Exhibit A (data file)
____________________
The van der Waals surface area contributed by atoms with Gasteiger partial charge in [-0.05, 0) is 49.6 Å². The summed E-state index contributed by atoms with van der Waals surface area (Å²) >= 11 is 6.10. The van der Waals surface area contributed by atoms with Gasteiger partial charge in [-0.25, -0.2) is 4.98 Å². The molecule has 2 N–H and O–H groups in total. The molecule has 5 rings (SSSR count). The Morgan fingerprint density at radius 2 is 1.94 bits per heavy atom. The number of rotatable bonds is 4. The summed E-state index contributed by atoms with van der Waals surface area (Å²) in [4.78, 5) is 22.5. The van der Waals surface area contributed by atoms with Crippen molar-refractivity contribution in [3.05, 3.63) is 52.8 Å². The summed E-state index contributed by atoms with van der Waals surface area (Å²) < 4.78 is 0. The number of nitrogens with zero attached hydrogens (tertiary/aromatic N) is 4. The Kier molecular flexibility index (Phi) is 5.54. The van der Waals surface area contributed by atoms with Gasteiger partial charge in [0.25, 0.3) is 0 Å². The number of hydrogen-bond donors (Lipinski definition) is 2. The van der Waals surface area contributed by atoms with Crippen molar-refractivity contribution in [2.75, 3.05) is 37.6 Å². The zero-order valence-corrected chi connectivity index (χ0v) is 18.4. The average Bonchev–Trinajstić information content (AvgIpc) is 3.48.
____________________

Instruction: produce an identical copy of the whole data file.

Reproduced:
The van der Waals surface area contributed by atoms with Gasteiger partial charge in [-0.05, 0) is 49.6 Å². The summed E-state index contributed by atoms with van der Waals surface area (Å²) >= 11 is 6.10. The van der Waals surface area contributed by atoms with Gasteiger partial charge in [-0.25, -0.2) is 4.98 Å². The molecule has 2 N–H and O–H groups in total. The molecule has 5 rings (SSSR count). The Morgan fingerprint density at radius 2 is 1.94 bits per heavy atom. The number of rotatable bonds is 4. The summed E-state index contributed by atoms with van der Waals surface area (Å²) in [4.78, 5) is 22.5. The van der Waals surface area contributed by atoms with Crippen molar-refractivity contribution in [3.05, 3.63) is 52.8 Å². The summed E-state index contributed by atoms with van der Waals surface area (Å²) < 4.78 is 0. The number of nitrogens with zero attached hydrogens (tertiary/aromatic N) is 4. The Kier molecular flexibility index (Phi) is 5.54. The van der Waals surface area contributed by atoms with Gasteiger partial charge in [0.25, 0.3) is 0 Å². The number of hydrogen-bond donors (Lipinski definition) is 2. The van der Waals surface area contributed by atoms with Crippen molar-refractivity contribution in [2.75, 3.05) is 37.6 Å². The zero-order valence-corrected chi connectivity index (χ0v) is 18.4. The average Bonchev–Trinajstić information content (AvgIpc) is 3.48.